So, how does God expect us to endure through all that happens to us?  With the death of loved ones – with the evil and chaos across the world – with our sickness, depression, and anxiety – through persecutions – through job loss and family struggles – how can Jesus expect us to be patient?  What does he do for us?  I lift up my eyes to the hills.  From where does my help come?  My help comes from the Lord.  “Everything is under my control and guided by my hand.  You are mine.  This world, with its suffering will last but a moment, my child, compared the heavenly reality that awaits you.” 

His help, His comfort, His promises are now, too.  In Jesus, the sun of righteousness has risen with healing in His wings.  Through the death of your loved ones – through the evil and chaos across the world -through your sickness and depression and anxiety – through all our struggles, He comforts you by His very own, very personal, very real presence among you today.  Through all this, “My Word will not pass away.  As creation decays and passes away, as we decay and pass away, though heaven and earth pass away, My Words will not pass away.  My words are with you, strengthening you, giving you endurance, bringing you comfort the midst of your suffering in this world.  I am truly present in my Words.” 

He delivers his comfort, His healing through His presence for you today and He feeds you with His own body and His own blood that gives to you Jesus’ redemption for You.  In the midst of so much evil, His presence establishes you and guards you against the evil one through Your baptism that buried you with the death of Jesus that defeated the evil one.  Through His very real, very personal presence, He sustains you and gives us endurance in this exhausting world.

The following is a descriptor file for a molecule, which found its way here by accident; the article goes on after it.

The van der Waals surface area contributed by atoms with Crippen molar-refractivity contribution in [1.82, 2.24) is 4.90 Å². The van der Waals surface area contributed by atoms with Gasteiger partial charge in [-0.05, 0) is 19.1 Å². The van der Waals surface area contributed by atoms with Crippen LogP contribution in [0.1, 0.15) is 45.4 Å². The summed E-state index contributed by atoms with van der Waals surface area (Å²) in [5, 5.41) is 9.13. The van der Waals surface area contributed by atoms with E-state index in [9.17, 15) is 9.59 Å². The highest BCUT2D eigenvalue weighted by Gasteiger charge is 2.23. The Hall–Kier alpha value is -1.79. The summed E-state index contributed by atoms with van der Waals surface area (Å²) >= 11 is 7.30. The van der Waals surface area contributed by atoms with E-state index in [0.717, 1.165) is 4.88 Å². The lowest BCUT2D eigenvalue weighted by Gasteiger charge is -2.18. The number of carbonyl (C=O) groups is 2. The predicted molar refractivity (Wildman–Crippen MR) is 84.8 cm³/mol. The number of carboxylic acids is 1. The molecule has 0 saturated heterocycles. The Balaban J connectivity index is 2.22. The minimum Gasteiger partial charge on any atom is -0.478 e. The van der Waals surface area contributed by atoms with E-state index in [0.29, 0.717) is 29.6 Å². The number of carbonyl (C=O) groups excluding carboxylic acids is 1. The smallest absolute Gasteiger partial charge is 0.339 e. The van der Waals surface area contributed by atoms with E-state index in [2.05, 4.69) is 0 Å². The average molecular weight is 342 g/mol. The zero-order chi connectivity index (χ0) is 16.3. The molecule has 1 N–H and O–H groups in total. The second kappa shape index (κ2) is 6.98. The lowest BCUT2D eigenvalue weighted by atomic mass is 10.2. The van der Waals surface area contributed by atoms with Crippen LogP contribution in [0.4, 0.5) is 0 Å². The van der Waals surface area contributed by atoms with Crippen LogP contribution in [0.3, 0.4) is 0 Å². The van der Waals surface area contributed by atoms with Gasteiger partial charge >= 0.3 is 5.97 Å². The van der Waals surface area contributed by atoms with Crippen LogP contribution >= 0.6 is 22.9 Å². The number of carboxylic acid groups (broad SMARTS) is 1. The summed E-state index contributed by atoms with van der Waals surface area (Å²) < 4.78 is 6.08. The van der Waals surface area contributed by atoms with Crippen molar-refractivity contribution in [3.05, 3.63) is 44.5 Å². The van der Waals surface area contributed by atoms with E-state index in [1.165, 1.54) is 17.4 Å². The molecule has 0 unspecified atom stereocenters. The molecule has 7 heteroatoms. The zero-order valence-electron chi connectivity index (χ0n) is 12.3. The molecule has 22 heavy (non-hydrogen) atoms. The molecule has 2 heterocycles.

The Lord sustains and comforts us now in the Last Days, and He will sustain and comfort us as the very Last Day draws near.   We are waiting for that great and awesome day of the Lord to come.  It will surely be terrifying.  There will be signs in sun and moon and stars, and on the earth distress of nations in perplexity because of the roaring of the sea and the waves, people fainting with fear and with foreboding of what is coming in the world.  We fear so many other things than God.  We fear the hatred of others, fear our sickness, fear we can’t live without loved ones, fear fear, itself.  Our hearts get weighed down with fear and worry.  There is so much in ourselves that bring us to our knees and make us shamefully place our heads down before the God of glory and power.  

 Straighten up and raise your heads, for your hope when the Day comes is not in yourselves.  It is in the Son of Man whose predictions for the disciples rang true for Himself, first.  He was handed over by God the Father through Judas Iscariot, had hands laid on him by soldiers, was persecuted by the violent crowd, was delivered over to synagogues to give a defense to your crimes and my crimes, placed before the governors of Pilate and Herod, and betrayed by His own disciples for your redemption.  Now, when we see the Son of Man coming in a cloud with power and great glory, we face it with confidence that our redemption is drawing near.   

How can we live this broken world?  How can we bear the end of this world?  How can God expect us not to panic and fear?  “Though heaven and earth will pass away, my Word will not pass away.  My Word that sustains you – My Word that forgives you – My Word that prepares you for that final Day.” With that, He gives us confidence in His redemption for us to face this broken world, against our sinful flesh and guilty conscience today, tomorrow, and all days until the very Last Day. 

Luther Memorial Chapel & University Student Center | 3833 N Maryland Ave | Shorewood, WI  53211
(414) 332-5732 |lmcusc@lmcusc.org

Divine Service: Sundays - 9:00a Mondays - 7:00p Bible Study & Sunday School: Sundays - 10:45a